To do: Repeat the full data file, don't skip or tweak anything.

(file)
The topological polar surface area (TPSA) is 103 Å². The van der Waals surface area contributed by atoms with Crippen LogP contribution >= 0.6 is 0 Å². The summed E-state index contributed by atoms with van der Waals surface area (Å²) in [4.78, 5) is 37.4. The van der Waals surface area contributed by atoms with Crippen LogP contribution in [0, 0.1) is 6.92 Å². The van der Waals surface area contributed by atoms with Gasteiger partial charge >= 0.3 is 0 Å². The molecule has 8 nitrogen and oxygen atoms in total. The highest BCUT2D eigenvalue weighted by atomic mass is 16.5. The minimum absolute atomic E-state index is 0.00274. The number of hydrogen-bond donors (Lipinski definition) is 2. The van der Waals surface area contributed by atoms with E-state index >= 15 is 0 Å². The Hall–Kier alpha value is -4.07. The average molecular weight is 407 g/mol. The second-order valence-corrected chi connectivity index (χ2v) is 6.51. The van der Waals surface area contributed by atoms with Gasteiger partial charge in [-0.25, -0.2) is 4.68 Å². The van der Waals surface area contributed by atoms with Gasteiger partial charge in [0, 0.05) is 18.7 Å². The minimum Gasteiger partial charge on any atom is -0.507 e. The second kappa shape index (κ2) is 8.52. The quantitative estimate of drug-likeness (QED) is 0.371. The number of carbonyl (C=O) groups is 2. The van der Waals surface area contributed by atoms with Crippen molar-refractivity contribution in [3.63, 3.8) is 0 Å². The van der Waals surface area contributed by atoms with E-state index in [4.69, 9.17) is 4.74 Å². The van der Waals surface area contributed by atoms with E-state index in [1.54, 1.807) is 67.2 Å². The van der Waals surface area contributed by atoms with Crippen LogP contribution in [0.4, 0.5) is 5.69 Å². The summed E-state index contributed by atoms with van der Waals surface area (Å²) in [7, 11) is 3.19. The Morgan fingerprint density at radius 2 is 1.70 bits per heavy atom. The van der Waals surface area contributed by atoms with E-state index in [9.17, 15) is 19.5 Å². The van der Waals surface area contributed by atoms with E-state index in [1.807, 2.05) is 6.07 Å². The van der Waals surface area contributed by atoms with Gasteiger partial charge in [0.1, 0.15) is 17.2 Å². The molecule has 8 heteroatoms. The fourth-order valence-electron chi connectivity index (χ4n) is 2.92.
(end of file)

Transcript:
The topological polar surface area (TPSA) is 103 Å². The van der Waals surface area contributed by atoms with Crippen LogP contribution >= 0.6 is 0 Å². The summed E-state index contributed by atoms with van der Waals surface area (Å²) in [4.78, 5) is 37.4. The van der Waals surface area contributed by atoms with Crippen LogP contribution in [0, 0.1) is 6.92 Å². The van der Waals surface area contributed by atoms with Gasteiger partial charge >= 0.3 is 0 Å². The molecule has 8 nitrogen and oxygen atoms in total. The highest BCUT2D eigenvalue weighted by atomic mass is 16.5. The minimum absolute atomic E-state index is 0.00274. The number of hydrogen-bond donors (Lipinski definition) is 2. The van der Waals surface area contributed by atoms with E-state index >= 15 is 0 Å². The Hall–Kier alpha value is -4.07. The average molecular weight is 407 g/mol. The second-order valence-corrected chi connectivity index (χ2v) is 6.51. The van der Waals surface area contributed by atoms with Gasteiger partial charge in [-0.25, -0.2) is 4.68 Å². The van der Waals surface area contributed by atoms with Gasteiger partial charge in [0, 0.05) is 18.7 Å². The minimum Gasteiger partial charge on any atom is -0.507 e. The second kappa shape index (κ2) is 8.52. The quantitative estimate of drug-likeness (QED) is 0.371. The number of carbonyl (C=O) groups is 2. The van der Waals surface area contributed by atoms with Crippen molar-refractivity contribution in [3.63, 3.8) is 0 Å². The van der Waals surface area contributed by atoms with E-state index in [4.69, 9.17) is 4.74 Å². The van der Waals surface area contributed by atoms with E-state index in [1.54, 1.807) is 67.2 Å². The van der Waals surface area contributed by atoms with Crippen LogP contribution in [0.4, 0.5) is 5.69 Å². The summed E-state index contributed by atoms with van der Waals surface area (Å²) in [7, 11) is 3.19. The Morgan fingerprint density at radius 2 is 1.70 bits per heavy atom. The van der Waals surface area contributed by atoms with E-state index in [9.17, 15) is 19.5 Å². The van der Waals surface area contributed by atoms with E-state index in [1.807, 2.05) is 6.07 Å². The van der Waals surface area contributed by atoms with Gasteiger partial charge in [0.1, 0.15) is 17.2 Å². The molecule has 8 heteroatoms. The fourth-order valence-electron chi connectivity index (χ4n) is 2.92.